We need that! These men are dangerous. You don’t know what you’re doing.


I know I’m not killing anyone.


Just listen to me! These men I work for, they are killers. They would think nothing of…

Abby lobs the gun in the ocean. With one PLUNK, it’s gone for good.

Zev can’t believe she actually did it. Who throws away a gun?


I should never have trusted you.


This isn’t trust! You need me!


You need me more! So stop lying to me!



You’re a stupid little girl.


Without me, you’ll never find her. I am the only one who can take you to her. So we’re going to do this my way.

Frequently Asked Questions

Question: I am an actress that has severe vision issues but am not totally blind. I have been trained to use a cane. Am I someone you might consider for the part?

I’m searching for an actress who interacts with the world as a non-sighted person. It’s not simply what your eyes can or cannot see, but how the world perceives you. That’s the experience I need you to have — as much the emotional side of it as the practical skills. (Abby does use a cane.)

Abby’s blindness is not her defining characteristic; she’s stubborn and clever and distrusting. But her blindness is obvious to anyone who encounters her. So that’s probably a useful question to ask yourself: Would most people meeting you in person quickly notice that you’re blind?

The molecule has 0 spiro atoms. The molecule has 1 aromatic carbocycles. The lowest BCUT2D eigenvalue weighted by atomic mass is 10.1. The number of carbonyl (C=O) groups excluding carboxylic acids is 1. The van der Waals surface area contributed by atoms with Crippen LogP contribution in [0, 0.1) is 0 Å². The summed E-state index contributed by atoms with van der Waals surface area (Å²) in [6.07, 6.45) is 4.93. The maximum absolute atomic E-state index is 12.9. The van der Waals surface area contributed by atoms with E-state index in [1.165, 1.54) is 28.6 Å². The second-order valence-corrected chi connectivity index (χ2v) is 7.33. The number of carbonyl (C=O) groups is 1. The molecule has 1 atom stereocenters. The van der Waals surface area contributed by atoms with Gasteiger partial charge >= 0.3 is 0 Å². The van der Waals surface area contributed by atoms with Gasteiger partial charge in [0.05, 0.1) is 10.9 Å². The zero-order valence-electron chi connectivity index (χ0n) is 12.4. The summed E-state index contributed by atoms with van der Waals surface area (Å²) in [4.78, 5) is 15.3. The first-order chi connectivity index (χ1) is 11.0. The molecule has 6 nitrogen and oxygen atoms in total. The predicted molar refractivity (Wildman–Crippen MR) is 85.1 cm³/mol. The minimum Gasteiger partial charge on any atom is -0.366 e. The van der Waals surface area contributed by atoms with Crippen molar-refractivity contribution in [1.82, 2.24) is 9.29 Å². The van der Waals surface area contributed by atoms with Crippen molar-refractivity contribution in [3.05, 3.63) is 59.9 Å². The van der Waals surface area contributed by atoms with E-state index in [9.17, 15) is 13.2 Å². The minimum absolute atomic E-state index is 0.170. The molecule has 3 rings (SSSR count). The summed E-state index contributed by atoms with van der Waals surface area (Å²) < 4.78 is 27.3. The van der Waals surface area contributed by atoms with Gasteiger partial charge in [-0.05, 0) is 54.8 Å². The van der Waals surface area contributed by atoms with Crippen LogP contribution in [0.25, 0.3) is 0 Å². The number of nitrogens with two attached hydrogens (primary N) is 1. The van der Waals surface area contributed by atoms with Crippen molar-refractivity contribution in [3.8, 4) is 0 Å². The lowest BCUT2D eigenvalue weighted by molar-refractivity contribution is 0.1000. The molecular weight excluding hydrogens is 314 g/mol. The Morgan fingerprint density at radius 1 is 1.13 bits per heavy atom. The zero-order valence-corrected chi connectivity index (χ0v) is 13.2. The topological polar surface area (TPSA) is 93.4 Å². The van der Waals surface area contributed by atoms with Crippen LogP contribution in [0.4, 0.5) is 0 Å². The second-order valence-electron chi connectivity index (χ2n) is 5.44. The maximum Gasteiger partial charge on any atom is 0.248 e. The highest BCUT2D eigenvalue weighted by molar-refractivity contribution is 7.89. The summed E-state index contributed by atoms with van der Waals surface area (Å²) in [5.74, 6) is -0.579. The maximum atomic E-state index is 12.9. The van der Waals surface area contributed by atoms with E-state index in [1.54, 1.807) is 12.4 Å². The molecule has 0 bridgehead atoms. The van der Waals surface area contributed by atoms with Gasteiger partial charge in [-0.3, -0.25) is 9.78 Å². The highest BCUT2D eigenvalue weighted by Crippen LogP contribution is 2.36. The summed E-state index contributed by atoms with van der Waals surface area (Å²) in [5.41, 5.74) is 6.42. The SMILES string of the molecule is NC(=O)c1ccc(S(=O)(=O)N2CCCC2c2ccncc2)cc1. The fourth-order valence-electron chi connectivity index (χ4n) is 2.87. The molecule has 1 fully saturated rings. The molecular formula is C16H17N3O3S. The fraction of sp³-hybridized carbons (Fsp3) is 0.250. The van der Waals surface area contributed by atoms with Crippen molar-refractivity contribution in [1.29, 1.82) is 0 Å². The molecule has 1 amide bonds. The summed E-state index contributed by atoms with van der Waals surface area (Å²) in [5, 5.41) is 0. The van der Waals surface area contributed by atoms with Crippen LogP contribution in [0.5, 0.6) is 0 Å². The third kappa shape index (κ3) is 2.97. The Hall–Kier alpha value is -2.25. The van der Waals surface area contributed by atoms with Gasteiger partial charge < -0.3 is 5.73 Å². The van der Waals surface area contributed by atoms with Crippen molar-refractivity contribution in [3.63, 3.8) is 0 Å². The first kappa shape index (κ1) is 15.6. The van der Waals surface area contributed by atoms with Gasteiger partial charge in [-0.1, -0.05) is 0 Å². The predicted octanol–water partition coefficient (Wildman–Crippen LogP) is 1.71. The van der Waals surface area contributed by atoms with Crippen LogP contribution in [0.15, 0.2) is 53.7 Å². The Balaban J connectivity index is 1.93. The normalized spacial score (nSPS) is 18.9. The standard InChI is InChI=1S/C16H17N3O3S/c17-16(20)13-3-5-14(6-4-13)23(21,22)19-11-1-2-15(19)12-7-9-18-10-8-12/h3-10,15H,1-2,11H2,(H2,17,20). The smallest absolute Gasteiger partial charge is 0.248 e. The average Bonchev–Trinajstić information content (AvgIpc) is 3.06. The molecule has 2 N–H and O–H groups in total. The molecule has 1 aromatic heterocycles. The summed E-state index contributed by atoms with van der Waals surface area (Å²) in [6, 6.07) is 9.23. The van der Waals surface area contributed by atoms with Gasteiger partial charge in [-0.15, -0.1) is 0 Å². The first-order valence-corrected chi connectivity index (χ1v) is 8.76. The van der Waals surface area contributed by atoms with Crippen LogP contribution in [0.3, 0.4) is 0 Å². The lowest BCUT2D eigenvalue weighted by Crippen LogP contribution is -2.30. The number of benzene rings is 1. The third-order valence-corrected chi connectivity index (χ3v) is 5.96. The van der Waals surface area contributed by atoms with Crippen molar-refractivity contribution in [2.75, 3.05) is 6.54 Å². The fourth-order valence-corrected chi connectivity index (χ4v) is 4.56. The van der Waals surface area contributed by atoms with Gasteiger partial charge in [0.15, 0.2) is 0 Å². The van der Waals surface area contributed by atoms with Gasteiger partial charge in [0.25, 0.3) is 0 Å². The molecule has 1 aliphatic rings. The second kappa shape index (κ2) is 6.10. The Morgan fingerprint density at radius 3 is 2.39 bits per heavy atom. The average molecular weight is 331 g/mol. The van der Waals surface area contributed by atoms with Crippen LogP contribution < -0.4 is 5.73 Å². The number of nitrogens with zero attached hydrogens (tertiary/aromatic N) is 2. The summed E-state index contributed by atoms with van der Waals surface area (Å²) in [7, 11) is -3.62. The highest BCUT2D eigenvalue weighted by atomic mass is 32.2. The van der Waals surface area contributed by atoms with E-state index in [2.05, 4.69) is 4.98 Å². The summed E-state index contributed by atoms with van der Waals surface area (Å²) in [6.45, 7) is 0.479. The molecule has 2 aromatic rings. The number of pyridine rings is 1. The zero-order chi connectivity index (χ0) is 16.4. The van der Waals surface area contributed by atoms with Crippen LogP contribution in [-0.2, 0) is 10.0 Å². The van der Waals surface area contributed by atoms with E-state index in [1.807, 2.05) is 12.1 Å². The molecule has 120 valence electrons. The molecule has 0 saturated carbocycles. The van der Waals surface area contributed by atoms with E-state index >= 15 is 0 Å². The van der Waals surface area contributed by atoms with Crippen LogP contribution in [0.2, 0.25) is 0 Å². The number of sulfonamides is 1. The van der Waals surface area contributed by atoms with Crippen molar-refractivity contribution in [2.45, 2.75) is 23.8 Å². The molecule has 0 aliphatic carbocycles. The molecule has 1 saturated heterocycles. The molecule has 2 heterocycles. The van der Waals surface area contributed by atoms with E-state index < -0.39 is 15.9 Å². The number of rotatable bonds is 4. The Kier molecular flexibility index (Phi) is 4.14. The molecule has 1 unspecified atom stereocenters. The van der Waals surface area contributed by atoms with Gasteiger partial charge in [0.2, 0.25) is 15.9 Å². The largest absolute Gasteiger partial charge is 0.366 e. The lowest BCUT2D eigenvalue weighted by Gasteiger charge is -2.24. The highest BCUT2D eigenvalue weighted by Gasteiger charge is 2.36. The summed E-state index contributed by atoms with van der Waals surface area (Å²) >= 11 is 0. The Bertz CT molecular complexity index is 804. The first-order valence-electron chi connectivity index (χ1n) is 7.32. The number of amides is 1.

If so — even if your blindness is not clinically total — please do send in a video. I’d rather cast the net a bit wider than miss out on a great candidate.

I’m 20. Am I too old to audition for Abby?

Actors in their 20s are routinely cast as teenagers. The gap between “real age” and “apparent age” is mysterious and subtle. So if you and people around you believe you could pass for 15, go ahead and send in a video.

I’m 12. Am I too young to audition for Abby?

Realistically, you’re probably too young to be cast as Abby. Because of (incredibly necessary!) rules about how many hours child actors can work, it may not be feasible to have someone that young in the role. That’s why I ask you to tell me how old you are if you’re under 18.

But if you want to send in a video audition, go for it.

Are there parts for other actors?

There will be, but that casting will happen later. At the moment, I’m only looking for Abbys.

Is there a casting director?

Not at the moment.

I know a young woman who might be right for this. Should I send you her name?

Reach out to her — or her parents — and send along this casting notice. If she’s interested, she should submit an audition.

Have you contacted [name of organization]?

We’re reaching out to dozens of local and national organizations that work with blind youth. But we may have missed some, so if you have a contact there, by all means send them this casting notice.

What’s the timeline? When will you cast Abby? When will you start filming?

My plan is to spend Fall 2019 looking for an Abby, in hopes of filming in summer 2020. That said, most movies don’t happen on schedule.

I have no strict deadline for audition videos, but sooner is definitely better than later.

If you have a question, email